22. I agree with the ideas of just lighting for the artwork via ceiling lights or very simple art lights on the wall. The mock ups felt overcrowded and I lost focus. But as I study them more, the image is so bright and sterile to me, so maybe that is my problem. I would need to place the items on the credenza first and some warmth/life to the area with a plant or textured baskets to decide on pendants. Maybe that would help. Can’t wait to see how you bring it all together, as I’m sure you will!

      1. In the last group (google images) I like #5. It has the brass, but also clear, so it won’t block the art. But to add my two cents, I would opt for three mini recessed LED fixtures. If mounted in the right spots, they could “wash” the art, and spotlight the top of the credenza.

  23. Too much going on with all those distracting pendants. The triptych and the hallpiece are the main attractions, the pendants don’t add they subtract. Why not use museum lighting above your art work?

  24. I have a similar set up, though it’s an electric fireplace in the center with dotted shelves on each side with three paintings above it (almost a triptych, though the pastels were not intended to be). I put a recessed eyeball light in the ceiling over each painting. The three lights are on one dimmer switch, which allows me to light up the paintings, which are the focal point.

    That said, I’m in the process of renovating a 1938 house (my inlaw’s former house) in Napa, CA for a future “downsizing.” That house is tiny–about 1250 sq ft. It’s current dining room, which is also tiny, will be the entry hall when I’m done moving a few walls around. When my father-in-law passed away, we. Had an estate sale, but one of the things I kept was a pair of brushed brass pendant lights on the 1950s, similar, but smaller than, the fourth picture you posted. I liked them, but I wasn’t sure what I was going to do with them. Now I know! I have a long narrow table that I will put in to the entry hall across from the new front door. I bought a large long mirror framed with redwood reclaimed from the San Francisco Opera house that I will hange over the table (the windows in the front of the house are nine over one double hung windows with redwood frames). I think my pendants will look great on either side of the mirror!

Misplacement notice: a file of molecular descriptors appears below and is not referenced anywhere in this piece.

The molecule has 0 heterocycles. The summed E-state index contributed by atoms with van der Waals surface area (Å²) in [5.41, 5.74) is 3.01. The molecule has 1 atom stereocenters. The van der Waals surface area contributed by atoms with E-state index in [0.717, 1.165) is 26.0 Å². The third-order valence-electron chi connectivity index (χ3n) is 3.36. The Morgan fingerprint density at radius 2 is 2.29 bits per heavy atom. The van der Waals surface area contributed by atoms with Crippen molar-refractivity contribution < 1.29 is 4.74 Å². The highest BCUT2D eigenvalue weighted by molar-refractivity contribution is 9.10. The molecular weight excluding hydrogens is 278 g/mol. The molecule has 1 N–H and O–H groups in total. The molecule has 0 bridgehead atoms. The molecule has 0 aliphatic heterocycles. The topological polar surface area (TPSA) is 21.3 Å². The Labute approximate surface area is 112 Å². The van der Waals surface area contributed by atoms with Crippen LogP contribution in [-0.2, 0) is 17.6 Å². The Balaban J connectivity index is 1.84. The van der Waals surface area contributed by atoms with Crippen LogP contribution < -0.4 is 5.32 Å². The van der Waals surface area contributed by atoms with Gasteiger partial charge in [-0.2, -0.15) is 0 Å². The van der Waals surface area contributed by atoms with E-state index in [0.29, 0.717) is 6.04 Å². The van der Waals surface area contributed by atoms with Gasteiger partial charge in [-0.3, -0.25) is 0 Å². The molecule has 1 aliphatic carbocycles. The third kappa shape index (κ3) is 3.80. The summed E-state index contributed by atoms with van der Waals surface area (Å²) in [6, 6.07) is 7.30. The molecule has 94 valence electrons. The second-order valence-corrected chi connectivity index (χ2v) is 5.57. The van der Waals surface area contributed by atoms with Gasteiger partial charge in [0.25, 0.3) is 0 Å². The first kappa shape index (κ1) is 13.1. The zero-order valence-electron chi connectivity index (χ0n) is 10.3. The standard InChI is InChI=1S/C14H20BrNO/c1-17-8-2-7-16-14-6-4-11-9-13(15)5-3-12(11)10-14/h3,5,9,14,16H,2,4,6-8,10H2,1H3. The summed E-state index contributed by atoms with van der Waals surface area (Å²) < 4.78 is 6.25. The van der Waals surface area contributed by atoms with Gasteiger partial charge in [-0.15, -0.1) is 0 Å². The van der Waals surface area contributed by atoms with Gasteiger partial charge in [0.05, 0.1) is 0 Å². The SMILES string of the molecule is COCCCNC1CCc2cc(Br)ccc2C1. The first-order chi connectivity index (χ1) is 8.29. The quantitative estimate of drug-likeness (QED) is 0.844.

After knocking down a couple other walls (one is a bearing wall), the original bedroom will become the much larger dining room of the house. I’m using your breakfast room as an inspiration. I scored four antique mahogany harp-backed chairs for $10 each. They have grapes carved into the top of the harp, which I though was perfect for Napa. I’ve made new upholstered seats for them, and am about to paint the wood parts–my first time using a spray gun. Wish me luck, and thanks for the various inspirations!

  25. have you considered something like this, I know they would be sconces but used as an art spotlight.…26782.28967.0.29195.….0…1.1.64.psy-ab..0.0.0….0.MdGBWJ98Brs#imgrc=xJJtkYkYDtkvwM:

    Are you looking for art lighting? or are you looking for another layer of design?

    1. I’m not looking for art lighting, but I am wanting extra lighting for my entryway that I can leave on at night if I’m going to be gone and coming back home after dark. But the purpose is to light my artwork, and I also don’t want something purely utilitarian, like more recessed lighting. I want something that will be both decorative and add more light.